It also dawned on me that every married woman is a potential candidate for widowhood and I asked myself what I could do to help them,” she says.

Determined to re-write the script of many widows’ life stories, she vowed to make a difference in her own way. She looked for other widows and five months after her ordeal, held the first meeting, which was attended by 25 women.

In three months, the number had grown to almost 250 and she founded an organisation, Cometogether Widows and Orphans. As her story spread, more people, including the Principal Secretary in the Ministry of Public Service, Youth and Gender Affairs Zeinab Hussein, got interested in her work.

A Bill is currently being drafted, to among other things, protect the rights of widows and widowers.

Dianah is excited at the prospect of having a legislation that will protect the rights of widows and widowers. The Bill seeks to address their right to a spouses’ property, even when the union was polygamous.

The proposed legislation will also outlaw certain cultural practices that ban widows and widowers from attending social functions and those that force them to perform certain rites.

The Bill, an initiative of Muungano wa Wajane, an umbrella body that brings together widows, will be sponsored by Nairobi County women’s representative Racheal Shebesh.

The death of African Independent Pentecostal Church of Africa (AIPCA) head, Archbishop Samson Gaitho, not only broke Bertha Gaitho’s heart, but also her family.

Bertha, who is in her 50’s, was the prelate’s second wife. They got married after his first union ended in divorce.

“We raised all our children together, including those from his first marriage, but things changed when my husband died,” she says.

The prelate died in 2011.

According to media reports, the two families have been embroiled in a court dispute over the deceased’s properties, and at one time, the first wife’s children stormed Bertha’s home.

But that is a subject she would rather not discuss. She chooses to focus on what the church can do to improve the plight of widows.

“I am saddened by the divisions in the family and would like all of us to live in peace.

killed any time

“The church should offer a shoulder for the many widows out here undergoing a lot of challenges. It (church) should be a place where widows feel welcome; a place where they can run to for help,” she says.

Bertha’s case is not any different from dozens of others involving families of “high profile” personalities.

The widow of former Internal Security assistant minister Orwa Ojode was locked in a tussle with some of her in-laws over compensation from Parliament after his death in 2012.

A three-year feud over property that belonged to former business tycoon Gerishon Kirima — pitting one of his wives against some of his children — also made the headlines.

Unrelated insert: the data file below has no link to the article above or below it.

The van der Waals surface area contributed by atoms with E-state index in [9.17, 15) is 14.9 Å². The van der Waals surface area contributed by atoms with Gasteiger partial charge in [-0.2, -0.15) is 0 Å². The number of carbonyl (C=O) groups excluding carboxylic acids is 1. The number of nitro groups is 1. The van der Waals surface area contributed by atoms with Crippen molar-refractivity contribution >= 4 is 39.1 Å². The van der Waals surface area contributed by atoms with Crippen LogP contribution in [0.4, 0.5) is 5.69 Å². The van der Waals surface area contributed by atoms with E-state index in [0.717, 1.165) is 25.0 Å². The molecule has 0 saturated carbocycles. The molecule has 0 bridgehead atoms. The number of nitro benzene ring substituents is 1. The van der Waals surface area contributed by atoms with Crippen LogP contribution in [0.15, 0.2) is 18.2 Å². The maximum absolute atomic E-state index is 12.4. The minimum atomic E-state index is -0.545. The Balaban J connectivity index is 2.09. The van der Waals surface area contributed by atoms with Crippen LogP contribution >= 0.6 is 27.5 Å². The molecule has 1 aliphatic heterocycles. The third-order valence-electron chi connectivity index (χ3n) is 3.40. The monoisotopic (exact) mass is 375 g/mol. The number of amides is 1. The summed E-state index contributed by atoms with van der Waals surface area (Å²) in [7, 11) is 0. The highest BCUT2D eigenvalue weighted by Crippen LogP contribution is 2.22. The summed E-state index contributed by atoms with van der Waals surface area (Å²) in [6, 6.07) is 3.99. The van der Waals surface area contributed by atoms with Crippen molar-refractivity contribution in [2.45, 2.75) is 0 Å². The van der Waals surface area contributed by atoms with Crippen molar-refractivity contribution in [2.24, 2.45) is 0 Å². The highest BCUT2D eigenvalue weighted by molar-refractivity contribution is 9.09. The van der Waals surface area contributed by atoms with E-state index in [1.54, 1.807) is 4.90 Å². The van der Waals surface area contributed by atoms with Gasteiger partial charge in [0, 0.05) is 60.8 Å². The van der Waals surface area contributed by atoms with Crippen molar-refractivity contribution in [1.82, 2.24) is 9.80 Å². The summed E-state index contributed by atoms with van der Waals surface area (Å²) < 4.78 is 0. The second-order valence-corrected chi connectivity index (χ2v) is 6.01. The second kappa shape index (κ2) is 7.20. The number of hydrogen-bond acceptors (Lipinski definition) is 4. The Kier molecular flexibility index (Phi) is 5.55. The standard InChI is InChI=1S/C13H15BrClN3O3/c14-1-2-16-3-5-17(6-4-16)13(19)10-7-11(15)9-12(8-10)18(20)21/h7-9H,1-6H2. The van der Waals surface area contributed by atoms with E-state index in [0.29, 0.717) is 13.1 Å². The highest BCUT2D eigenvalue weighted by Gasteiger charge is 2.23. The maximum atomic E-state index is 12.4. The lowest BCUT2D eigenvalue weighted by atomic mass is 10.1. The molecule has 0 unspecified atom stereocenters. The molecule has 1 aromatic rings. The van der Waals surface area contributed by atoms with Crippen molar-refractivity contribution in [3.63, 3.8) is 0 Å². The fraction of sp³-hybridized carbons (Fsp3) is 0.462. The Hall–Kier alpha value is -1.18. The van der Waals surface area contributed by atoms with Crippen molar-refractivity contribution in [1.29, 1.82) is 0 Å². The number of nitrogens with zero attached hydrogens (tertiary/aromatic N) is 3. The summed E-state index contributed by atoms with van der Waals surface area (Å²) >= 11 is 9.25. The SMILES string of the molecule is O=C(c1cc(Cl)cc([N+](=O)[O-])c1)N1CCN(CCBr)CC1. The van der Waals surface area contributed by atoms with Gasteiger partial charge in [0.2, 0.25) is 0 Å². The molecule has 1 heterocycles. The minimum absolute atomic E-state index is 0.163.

Widowhood, says Bertha, has strengthened her and enabled her help other widows in similar situations. “My husband was key in making decisions affecting the family. I suddenly had to do this alone and I have slowly learnt to take on challenges as they come,” she says, and advises other widows to “know God the more and don’t cut out your social life because it will kill you.”

Next month marks a year since Jessica Kiplagat lost her husband, Major Sammy Morell.

A pilot of the Kenya Defence Forces ‘50 Air Cavalry battalion at Embakasi, Morell died when his chopper came down in Lamu County.

Tears still well up in the eye’s of the 31-year old as she talks about a loving husband and great father.

“I have mourned my husband for a year but I am nowhere near getting over it. I would choose him again today if he were alive,” she says, of the man she married in 2005. “I was once told that getting married to a man in uniform was like signing a death certificate because he could get killed at any time.

“But death can meet us anywhere and as a woman, one must be prepared for the possibility of losing a husband, regardless of their career.

“Its hard to accept when it happens but one must take courage, work hard for your children and hold on to God,” she says.

She too talks of a strained relationship with her in-laws but shies away from the subject. Her only prayer, however, is that the government sets up a support programme for widows of uniformed officers.

“They die while serving the country but many leave their families suffering. I was lucky I had a job when my husband died, but what about those who have children but no income?”